Pepper Teigen Shares Her Grandkid-Approved Tofu Soup

Chrissy Teigen’s mom talks about her new cookbook, passing down family recipes, and where to get the best green papayas in L.A.

Multi-hyphenate celeb and cookbook author Chrissy Teigen gets much of her passion for food from her mama–and now her mom, Vilailuck “Pepper” Teigen, is sharing her tips and recipes with the rest of us in her first cookbook. The Pepper Thai Cookbookco-authored with former Los Angeles food editor Garrett Snyder, showcases Teigen’s fun and flavorful cooking, and runs the gamut from classic Thai dishes to quick-and-easy family dinners that mingle flavors and techniques from across the globe. 

Read on for our chat with Pepper Teigen about the inspiration behind her cookbook–and to find her recipe for Miles Tofu Soup, a comforting dish dedicated to one of Teigen’s grandchildren.

Can you tell us a little about your connection to food growing up in Thailand, and what of that tradition you brought with you when you moved to the U.S.?

I’ve been surrounded by food since a really young age. My mother worked as a lunch vendor who sold food every day outside of schools, and starting in third grade I would help her. I would wake up at 2 a.m. to go to the market and would help her prep the food. I still think my mom was one of the best cooks, and I learned so much from her. When I first came to the U.S. it was actually hard to keep my food traditions, because I lived in the U.S. at a time when a lot of Thai ingredients just weren’t that available. I missed Thai food so much! That’s when I started experimenting with trying to use American ingredients for Thai food. When I couldn’t find any papaya, I pounded shredded cabbage and carrots instead.

You write that, when she was young, Chrissy only wanted to eat “American food” but became more interested in Thai dishes as she got older. Can you share a little about that, and how you two connected over food and heritage in that way?

Chrissy has always really loved food, and we would have a lot of fun cooking together even when she was younger. It was important to me to pass down the recipes to my daughters that my mother had taught me. Like most kids, when Chrissy was little, she always wanted American foods like grilled cheese and pizza. But when she was in high school, I moved back to Thailand for a little while, and that’s when Chrissy started to miss Thai food. Before that time, she didn’t ask me how to make things, but then she started asking because she wanted to do it and learn how to make it herself. Now, we are always cooking. We also had so much fun cooking together while she was writing Cravings, and she was the one who actually encouraged me to have my own cookbook for my recipes.

The recipes in the cookbook are certainly rooted in Thai cooking, but they come across as very accessible to a home cook who may be less familiar with that cuisine. Was making the recipes welcoming to a variety of people something you were intentionally striving for?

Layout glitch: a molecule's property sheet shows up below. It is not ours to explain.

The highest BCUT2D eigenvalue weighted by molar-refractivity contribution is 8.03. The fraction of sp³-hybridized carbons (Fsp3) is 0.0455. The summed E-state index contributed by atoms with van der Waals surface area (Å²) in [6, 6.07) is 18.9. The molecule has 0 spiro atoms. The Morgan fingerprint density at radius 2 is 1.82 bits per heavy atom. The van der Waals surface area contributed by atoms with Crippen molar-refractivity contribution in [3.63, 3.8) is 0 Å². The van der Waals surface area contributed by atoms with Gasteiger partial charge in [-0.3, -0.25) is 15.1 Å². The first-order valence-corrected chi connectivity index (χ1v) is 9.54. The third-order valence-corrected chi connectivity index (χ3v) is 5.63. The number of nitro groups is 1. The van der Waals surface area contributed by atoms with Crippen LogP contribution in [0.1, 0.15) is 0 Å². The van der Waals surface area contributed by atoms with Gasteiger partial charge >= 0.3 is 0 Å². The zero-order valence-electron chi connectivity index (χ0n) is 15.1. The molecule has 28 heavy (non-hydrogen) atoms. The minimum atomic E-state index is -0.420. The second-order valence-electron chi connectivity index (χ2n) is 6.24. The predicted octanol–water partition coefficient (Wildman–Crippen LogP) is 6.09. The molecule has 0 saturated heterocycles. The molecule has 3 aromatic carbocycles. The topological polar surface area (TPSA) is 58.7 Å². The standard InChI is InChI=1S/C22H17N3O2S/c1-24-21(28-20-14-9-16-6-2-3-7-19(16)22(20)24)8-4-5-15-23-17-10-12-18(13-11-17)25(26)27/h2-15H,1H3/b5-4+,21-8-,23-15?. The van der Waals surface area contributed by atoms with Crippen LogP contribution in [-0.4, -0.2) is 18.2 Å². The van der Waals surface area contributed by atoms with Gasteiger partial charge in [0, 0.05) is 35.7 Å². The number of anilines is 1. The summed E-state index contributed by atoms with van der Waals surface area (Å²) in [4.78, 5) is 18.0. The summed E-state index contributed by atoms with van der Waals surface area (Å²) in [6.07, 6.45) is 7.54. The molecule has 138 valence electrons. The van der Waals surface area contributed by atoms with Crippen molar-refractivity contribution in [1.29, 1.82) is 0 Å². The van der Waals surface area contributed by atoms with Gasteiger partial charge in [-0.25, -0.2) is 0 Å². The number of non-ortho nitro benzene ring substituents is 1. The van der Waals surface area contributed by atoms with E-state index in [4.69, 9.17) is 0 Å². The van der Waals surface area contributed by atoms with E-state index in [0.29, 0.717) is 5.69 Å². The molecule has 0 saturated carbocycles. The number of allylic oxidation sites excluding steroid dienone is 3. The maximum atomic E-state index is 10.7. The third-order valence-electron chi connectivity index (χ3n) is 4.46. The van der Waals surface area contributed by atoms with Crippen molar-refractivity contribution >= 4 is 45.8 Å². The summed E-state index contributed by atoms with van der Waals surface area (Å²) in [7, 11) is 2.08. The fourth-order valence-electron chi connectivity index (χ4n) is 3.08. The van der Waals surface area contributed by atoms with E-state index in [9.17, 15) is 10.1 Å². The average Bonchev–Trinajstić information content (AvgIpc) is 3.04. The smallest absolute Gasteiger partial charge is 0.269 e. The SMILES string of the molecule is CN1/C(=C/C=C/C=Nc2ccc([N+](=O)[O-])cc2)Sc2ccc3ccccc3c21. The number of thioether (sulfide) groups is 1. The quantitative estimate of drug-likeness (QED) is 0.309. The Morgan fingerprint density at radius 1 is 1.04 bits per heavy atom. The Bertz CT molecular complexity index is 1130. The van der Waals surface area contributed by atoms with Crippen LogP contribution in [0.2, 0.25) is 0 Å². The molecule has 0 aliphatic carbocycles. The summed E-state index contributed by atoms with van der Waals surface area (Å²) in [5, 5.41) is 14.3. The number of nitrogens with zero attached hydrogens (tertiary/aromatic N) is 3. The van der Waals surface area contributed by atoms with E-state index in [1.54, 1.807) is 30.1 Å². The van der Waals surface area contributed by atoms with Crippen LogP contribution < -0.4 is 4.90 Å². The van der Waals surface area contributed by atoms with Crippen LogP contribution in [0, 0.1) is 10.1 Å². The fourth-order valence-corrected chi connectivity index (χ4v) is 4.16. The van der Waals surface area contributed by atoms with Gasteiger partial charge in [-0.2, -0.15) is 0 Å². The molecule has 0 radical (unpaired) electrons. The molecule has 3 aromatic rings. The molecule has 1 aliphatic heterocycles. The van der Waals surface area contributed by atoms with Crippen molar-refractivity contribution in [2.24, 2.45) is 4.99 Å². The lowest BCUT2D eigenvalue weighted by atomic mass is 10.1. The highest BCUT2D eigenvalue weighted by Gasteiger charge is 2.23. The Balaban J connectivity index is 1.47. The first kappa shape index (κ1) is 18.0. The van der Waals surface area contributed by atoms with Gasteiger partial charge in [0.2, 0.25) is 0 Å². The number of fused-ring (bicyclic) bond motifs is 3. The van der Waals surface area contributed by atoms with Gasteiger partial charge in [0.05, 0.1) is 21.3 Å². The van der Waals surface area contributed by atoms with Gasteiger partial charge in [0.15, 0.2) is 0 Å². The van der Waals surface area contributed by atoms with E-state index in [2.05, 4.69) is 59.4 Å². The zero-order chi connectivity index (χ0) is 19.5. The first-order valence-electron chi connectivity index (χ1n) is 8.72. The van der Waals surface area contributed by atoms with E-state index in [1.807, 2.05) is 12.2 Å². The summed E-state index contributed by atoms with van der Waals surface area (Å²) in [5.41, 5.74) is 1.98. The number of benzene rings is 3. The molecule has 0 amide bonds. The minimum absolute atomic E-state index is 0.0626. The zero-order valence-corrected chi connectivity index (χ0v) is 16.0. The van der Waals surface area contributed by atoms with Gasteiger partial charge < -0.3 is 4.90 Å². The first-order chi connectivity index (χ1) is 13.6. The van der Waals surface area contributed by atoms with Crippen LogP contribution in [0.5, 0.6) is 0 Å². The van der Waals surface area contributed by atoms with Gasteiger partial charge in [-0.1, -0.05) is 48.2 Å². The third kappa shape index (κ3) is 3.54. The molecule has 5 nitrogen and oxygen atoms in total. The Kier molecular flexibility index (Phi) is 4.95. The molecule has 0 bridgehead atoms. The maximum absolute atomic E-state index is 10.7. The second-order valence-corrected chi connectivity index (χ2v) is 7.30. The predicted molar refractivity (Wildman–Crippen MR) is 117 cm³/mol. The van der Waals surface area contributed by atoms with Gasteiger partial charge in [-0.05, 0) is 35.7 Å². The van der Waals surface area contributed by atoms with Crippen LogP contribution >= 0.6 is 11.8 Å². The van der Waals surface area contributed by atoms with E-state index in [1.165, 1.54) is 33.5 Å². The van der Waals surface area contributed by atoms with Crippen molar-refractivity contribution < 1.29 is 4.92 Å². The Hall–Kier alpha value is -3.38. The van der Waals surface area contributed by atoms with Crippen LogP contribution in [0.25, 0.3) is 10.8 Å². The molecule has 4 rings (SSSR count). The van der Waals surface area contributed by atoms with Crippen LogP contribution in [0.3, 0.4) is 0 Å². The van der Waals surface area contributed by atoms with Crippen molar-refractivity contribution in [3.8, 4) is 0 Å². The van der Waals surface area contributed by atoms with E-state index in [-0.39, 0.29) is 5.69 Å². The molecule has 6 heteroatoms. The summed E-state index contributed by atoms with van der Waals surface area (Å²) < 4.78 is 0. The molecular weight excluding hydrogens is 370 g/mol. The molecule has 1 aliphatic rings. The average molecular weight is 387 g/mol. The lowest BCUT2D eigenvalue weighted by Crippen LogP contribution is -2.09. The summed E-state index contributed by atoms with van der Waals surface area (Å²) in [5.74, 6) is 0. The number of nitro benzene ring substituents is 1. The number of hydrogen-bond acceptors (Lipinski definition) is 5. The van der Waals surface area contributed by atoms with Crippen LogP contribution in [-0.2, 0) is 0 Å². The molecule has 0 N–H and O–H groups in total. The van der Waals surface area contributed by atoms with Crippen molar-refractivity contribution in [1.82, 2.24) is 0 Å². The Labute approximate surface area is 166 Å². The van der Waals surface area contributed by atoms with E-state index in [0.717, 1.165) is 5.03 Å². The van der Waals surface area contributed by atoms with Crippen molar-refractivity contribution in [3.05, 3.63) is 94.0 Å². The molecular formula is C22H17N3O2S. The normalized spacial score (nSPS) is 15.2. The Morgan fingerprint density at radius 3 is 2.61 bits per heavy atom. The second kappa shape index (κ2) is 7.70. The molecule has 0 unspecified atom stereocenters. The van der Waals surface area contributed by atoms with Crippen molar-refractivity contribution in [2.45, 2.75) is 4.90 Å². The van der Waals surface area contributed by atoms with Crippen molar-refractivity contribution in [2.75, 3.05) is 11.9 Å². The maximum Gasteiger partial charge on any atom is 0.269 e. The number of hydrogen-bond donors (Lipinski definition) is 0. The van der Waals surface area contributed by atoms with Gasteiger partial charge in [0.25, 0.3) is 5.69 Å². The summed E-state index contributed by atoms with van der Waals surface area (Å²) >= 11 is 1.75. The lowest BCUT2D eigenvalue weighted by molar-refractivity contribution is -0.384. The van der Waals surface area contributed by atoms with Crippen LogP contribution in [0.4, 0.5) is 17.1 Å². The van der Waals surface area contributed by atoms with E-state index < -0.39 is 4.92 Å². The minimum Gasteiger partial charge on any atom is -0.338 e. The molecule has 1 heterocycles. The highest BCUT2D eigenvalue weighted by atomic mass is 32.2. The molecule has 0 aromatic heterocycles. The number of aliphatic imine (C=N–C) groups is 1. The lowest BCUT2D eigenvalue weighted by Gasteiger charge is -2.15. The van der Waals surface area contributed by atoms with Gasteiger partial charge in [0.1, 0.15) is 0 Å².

Yes, very much! I really want to make Thai food accessible to everyone. I think people can be intimidated by cuisines they don’t know about, but with the cookbook, I hope to show that incorporating Thai flavors can actually be really easy. I, of course, have traditional Thai dishes in the book, but I also love to mix Thai flavors with some American dishes like my Nam Prik Moo Sloppy Joes. I hope to show that Thai cooking is very flexible, and people can have fun with these flavors.

Do you have favorite L.A. Thai restaurants or places to shop for your favorite ingredients?

A lot of the time, I love cooking myself, especially if I’m craving Thai food. But when I’m not in the mood to cook, I love Night + Market! I also love going to Bangluck Market and Silom Supermarket in L.A. That’s where I get all my fresh, green papaya.

Miles Tofu Soup

Serves 4 to 6

miles tofu soup pepper thai cookbook pepper teigen
From The Pepper Thai Cookbook / Photographs copyright © 2021 by Jenny Huang

1 pound ground pork
4 cloves garlic, finely minced
¼ teaspoon ground white pepper
2 tablespoons light soy sauce
8 cups low-sodium chicken broth
1 medium carrot, sliced into ½-inch coins
¼ head napa cabbage, cored and roughly chopped (about 2 cups)
8 ounces bok choy, roughly chopped (tough stems trimmed)
2 celery stalks with leaves, chopped
10 ounces medium-firm tofu, drained and cubed
¼ teaspoon kosher salt
1 tablespoon fish sauce or light soy sauce, plus more to taste

Cooked jasmine rice
Fried Garlic
Chopped fresh cilantro leaves

In a medium bowl, mix together the ground pork, garlic, white pepper, and soy sauce until combined.

In a large pot, bring the chicken broth to a boil. Reduce the heat to a simmer and add the carrot. Drop spoonfuls (about 1 tablespoon) of the pork mixture into the broth to make little meatballs. They won’t be perfectly round—that’s okay. Let the meatballs cook for 4 to 5 minutes, skimming away any fat that bubbles to the surface.

Add the cabbage, bok choy, and celery and cook until the bok choy has turned bright green, 2 to 3 minutes. Add the tofu and cook for another minute, then remove from the heat.

Season with the salt and fish sauce, tasting and adding more if needed.
Serve the soup with rice, either mixed in or on the side. Garnish with fried garlic and cilantro.

Reprinted from The Pepper Thai Cookbook. Copyright © 2021 by Vilailuck Teigen with Garrett Snyder. Photographs copyright © 2021 by Jenny Huang. Published by Clarkson Potter, an imprint of Random House.

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